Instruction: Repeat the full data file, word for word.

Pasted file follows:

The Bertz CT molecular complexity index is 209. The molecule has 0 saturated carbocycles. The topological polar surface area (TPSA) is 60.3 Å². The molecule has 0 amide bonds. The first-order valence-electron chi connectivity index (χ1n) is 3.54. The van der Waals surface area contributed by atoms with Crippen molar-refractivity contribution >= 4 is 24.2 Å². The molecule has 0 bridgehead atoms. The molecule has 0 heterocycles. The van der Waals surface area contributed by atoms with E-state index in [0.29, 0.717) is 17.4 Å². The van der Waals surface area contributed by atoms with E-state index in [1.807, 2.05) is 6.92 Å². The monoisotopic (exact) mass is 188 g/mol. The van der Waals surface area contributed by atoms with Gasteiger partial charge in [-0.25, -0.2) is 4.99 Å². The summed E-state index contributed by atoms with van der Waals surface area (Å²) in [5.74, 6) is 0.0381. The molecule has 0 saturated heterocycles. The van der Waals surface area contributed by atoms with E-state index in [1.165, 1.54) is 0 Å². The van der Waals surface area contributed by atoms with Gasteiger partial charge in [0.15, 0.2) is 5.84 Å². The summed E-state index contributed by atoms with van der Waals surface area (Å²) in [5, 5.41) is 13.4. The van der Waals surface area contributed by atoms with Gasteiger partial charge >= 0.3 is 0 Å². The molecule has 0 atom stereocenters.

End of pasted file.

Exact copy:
The Bertz CT molecular complexity index is 209. The molecule has 0 saturated carbocycles. The topological polar surface area (TPSA) is 60.3 Å². The molecule has 0 amide bonds. The first-order valence-electron chi connectivity index (χ1n) is 3.54. The van der Waals surface area contributed by atoms with Crippen molar-refractivity contribution >= 4 is 24.2 Å². The molecule has 0 bridgehead atoms. The molecule has 0 heterocycles. The van der Waals surface area contributed by atoms with E-state index in [0.29, 0.717) is 17.4 Å². The van der Waals surface area contributed by atoms with E-state index in [1.807, 2.05) is 6.92 Å². The monoisotopic (exact) mass is 188 g/mol. The van der Waals surface area contributed by atoms with Gasteiger partial charge in [-0.25, -0.2) is 4.99 Å². The summed E-state index contributed by atoms with van der Waals surface area (Å²) in [5.74, 6) is 0.0381. The molecule has 0 saturated heterocycles. The van der Waals surface area contributed by atoms with E-state index in [1.165, 1.54) is 0 Å². The van der Waals surface area contributed by atoms with Gasteiger partial charge in [0.15, 0.2) is 5.84 Å². The summed E-state index contributed by atoms with van der Waals surface area (Å²) in [5, 5.41) is 13.4. The van der Waals surface area contributed by atoms with Gasteiger partial charge >= 0.3 is 0 Å². The molecule has 0 atom stereocenters.